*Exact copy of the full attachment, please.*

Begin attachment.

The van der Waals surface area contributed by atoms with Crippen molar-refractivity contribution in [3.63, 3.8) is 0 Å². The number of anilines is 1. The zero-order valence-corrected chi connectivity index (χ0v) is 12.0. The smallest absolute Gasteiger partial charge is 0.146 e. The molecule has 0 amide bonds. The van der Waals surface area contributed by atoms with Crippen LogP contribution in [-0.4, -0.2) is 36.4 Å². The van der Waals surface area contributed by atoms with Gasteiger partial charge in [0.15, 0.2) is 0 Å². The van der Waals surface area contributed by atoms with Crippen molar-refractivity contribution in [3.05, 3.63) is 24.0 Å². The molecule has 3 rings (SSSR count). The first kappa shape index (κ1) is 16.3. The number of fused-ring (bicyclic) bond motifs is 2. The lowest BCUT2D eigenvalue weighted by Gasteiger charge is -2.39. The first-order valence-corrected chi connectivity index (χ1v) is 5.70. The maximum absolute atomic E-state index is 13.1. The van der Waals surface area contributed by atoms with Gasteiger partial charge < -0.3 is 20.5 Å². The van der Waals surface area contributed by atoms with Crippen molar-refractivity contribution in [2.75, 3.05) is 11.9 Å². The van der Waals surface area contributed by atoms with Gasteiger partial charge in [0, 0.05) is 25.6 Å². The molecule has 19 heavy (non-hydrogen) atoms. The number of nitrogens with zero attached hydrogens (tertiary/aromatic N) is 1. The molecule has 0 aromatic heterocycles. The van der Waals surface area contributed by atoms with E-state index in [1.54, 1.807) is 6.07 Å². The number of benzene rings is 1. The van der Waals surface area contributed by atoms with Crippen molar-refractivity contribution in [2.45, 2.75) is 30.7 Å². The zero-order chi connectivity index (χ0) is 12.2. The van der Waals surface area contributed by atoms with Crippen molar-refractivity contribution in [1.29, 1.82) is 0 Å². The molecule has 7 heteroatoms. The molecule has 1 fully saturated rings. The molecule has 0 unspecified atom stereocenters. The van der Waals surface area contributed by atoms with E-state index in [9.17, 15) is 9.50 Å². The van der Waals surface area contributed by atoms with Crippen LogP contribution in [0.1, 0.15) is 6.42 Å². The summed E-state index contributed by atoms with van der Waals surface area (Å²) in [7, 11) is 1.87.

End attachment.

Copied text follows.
The van der Waals surface area contributed by atoms with Crippen molar-refractivity contribution in [3.63, 3.8) is 0 Å². The number of anilines is 1. The zero-order valence-corrected chi connectivity index (χ0v) is 12.0. The smallest absolute Gasteiger partial charge is 0.146 e. The molecule has 0 amide bonds. The van der Waals surface area contributed by atoms with Crippen LogP contribution in [-0.4, -0.2) is 36.4 Å². The van der Waals surface area contributed by atoms with Gasteiger partial charge in [0.15, 0.2) is 0 Å². The van der Waals surface area contributed by atoms with Crippen molar-refractivity contribution in [3.05, 3.63) is 24.0 Å². The molecule has 3 rings (SSSR count). The first kappa shape index (κ1) is 16.3. The number of fused-ring (bicyclic) bond motifs is 2. The lowest BCUT2D eigenvalue weighted by Gasteiger charge is -2.39. The first-order valence-corrected chi connectivity index (χ1v) is 5.70. The maximum absolute atomic E-state index is 13.1. The van der Waals surface area contributed by atoms with Gasteiger partial charge < -0.3 is 20.5 Å². The van der Waals surface area contributed by atoms with Crippen molar-refractivity contribution in [2.75, 3.05) is 11.9 Å². The van der Waals surface area contributed by atoms with Gasteiger partial charge in [0, 0.05) is 25.6 Å². The molecule has 19 heavy (non-hydrogen) atoms. The number of nitrogens with zero attached hydrogens (tertiary/aromatic N) is 1. The molecule has 0 aromatic heterocycles. The van der Waals surface area contributed by atoms with E-state index in [1.54, 1.807) is 6.07 Å². The number of benzene rings is 1. The van der Waals surface area contributed by atoms with Crippen molar-refractivity contribution in [2.45, 2.75) is 30.7 Å². The zero-order chi connectivity index (χ0) is 12.2. The van der Waals surface area contributed by atoms with Crippen molar-refractivity contribution in [1.29, 1.82) is 0 Å². The molecule has 7 heteroatoms. The molecule has 1 fully saturated rings. The molecule has 0 unspecified atom stereocenters. The van der Waals surface area contributed by atoms with E-state index in [9.17, 15) is 9.50 Å². The van der Waals surface area contributed by atoms with Crippen LogP contribution in [0.1, 0.15) is 6.42 Å². The summed E-state index contributed by atoms with van der Waals surface area (Å²) in [7, 11) is 1.87.